Tipping etiquette differences across the world
| June 29, 2015
I visited Auckland, New Zealand, earlier this month for the 13th APacCHRIE (Asia-Pacific Council on Hotel, Restaurant and Institutional Education) Conference. Because I thought New Zealanders would share similar values and customs with their friends in the U.S., I did not do any research about the etiquette in New Zealand — even though it was my first trip to the country.
My assumption was right for a few things, but definitely not for the tipping etiquette in restaurants. In the U.S., we are expected to tip restaurant servers 15-20 percent of the bill, with a recent trend of reaching 20-30 percent.
Nevertheless, tipping in restaurants is not encouraged in New Zealand. What a big difference! According to the advice suggested on TripAdvsior, "New Zealanders tend not to like the idea of it (tipping) — it's like being charged twice over for your dinner, which is seen as unfair."
Then, when tipping is not the norm in New Zealand, would travelers receive poor service in the country? It turned out such worry was absolutely unnecessary. I received great service no matter where I went in New Zealand even though I left no tips. I showed my appreciation by clearly saying "thank you" to the service providers.
Would it be better to leave a good tip anyway, as we do in the U.S.? On one hand, tipping shows our appreciation. On the other hand, tips can motivate servers to provide exceptional service. That would certainly be the case in the U.S., and tipping works really well in the places where servers "live" on tips.
For example, some states (not including California) allow restaurants to count tips toward service workers' minimum wage. If a server normally receives $7 an hour in tips and the minimum wage in that particular state is $10 an hour, then the server's hourly wage could be $3 an hour because $3 + $7 = $10. In this case, tipping makes a huge contribution to a server's income.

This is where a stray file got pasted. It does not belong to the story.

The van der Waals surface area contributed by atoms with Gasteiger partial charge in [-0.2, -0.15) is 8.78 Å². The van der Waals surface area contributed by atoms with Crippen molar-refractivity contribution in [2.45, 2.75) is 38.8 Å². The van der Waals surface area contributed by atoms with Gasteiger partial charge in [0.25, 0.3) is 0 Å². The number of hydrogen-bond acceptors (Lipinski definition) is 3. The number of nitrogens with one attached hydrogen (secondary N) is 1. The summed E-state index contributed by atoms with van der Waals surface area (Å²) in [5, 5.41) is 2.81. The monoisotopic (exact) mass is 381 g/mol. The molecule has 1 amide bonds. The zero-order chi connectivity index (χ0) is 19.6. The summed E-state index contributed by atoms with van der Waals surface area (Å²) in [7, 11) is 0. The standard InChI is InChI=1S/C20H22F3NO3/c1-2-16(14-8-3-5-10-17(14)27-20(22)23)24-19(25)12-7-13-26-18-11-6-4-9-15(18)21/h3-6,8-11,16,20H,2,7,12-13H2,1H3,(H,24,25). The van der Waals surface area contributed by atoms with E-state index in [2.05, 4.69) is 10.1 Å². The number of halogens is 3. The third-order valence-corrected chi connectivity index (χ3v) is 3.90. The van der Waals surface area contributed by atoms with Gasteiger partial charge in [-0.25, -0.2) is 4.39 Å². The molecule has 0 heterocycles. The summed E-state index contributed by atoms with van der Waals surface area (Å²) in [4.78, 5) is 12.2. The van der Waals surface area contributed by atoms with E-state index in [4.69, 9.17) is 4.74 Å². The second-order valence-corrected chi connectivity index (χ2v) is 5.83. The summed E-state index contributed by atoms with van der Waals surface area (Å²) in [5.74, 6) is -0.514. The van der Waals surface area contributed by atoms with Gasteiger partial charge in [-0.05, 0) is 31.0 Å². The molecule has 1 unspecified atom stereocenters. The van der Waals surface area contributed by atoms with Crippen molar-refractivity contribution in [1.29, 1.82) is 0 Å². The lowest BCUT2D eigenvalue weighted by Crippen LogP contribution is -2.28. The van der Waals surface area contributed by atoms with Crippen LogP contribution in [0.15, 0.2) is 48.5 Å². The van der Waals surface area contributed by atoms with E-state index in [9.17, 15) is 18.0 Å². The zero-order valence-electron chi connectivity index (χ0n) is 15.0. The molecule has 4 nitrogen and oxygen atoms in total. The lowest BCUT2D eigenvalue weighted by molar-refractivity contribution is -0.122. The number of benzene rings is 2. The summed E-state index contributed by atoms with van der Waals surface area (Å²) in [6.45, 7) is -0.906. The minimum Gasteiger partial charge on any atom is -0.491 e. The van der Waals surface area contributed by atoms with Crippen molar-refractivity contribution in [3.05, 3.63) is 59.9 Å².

In the countries (or states) where servers normally receive no tips, they will be protected by the country's (or states') minimum wage policy. In fact, there are many places on this planet where tipping is optional or unnecessary. For example, when I was in Japan earlier this year, I was able to experience the country's great hospitality without an exchange of tips.
If we consider tipping etiquette as a cultural thing, leaving no tips in countries like Japan and New Zealand actually show our respect to country's customs. I honestly do not see the point of enforcing the "American ways" of doing business in other countries. What do you think?
Now, if you are curious of the tipping etiquette in hotels and restaurants in the U.S., here are some subjective suggestions:
- 15-20 percent in a table-service restaurant
- 10 percent for take-outs (even though many Americans do not tip when ordering take-outs)
- 10-15 percent for take-outs that are delivered to the door
- $1 or $2 per person, or 10 percent in a buffet restaurant
- Tipping is optional in coffee shops and fast-food restaurants
- $1-5 daily for the housekeeping staff, depending on the type of hotels and how dirty the room is (unless you do not want your room to be cleaned thoroughly)
- $2-5 for valet parking (it is important to tip well when dropping off the car if you want your car to be well taken care of, and then tip again when picking up the car)
- $1-3 per coat for a coatroom attendant
- $1-2 per piece of luggage handled in a hotel
- $5-10 for the concierge service (if the staff helps make a reservation)
- $1-2 per person for a short ride if a hotel provides free shuttle service
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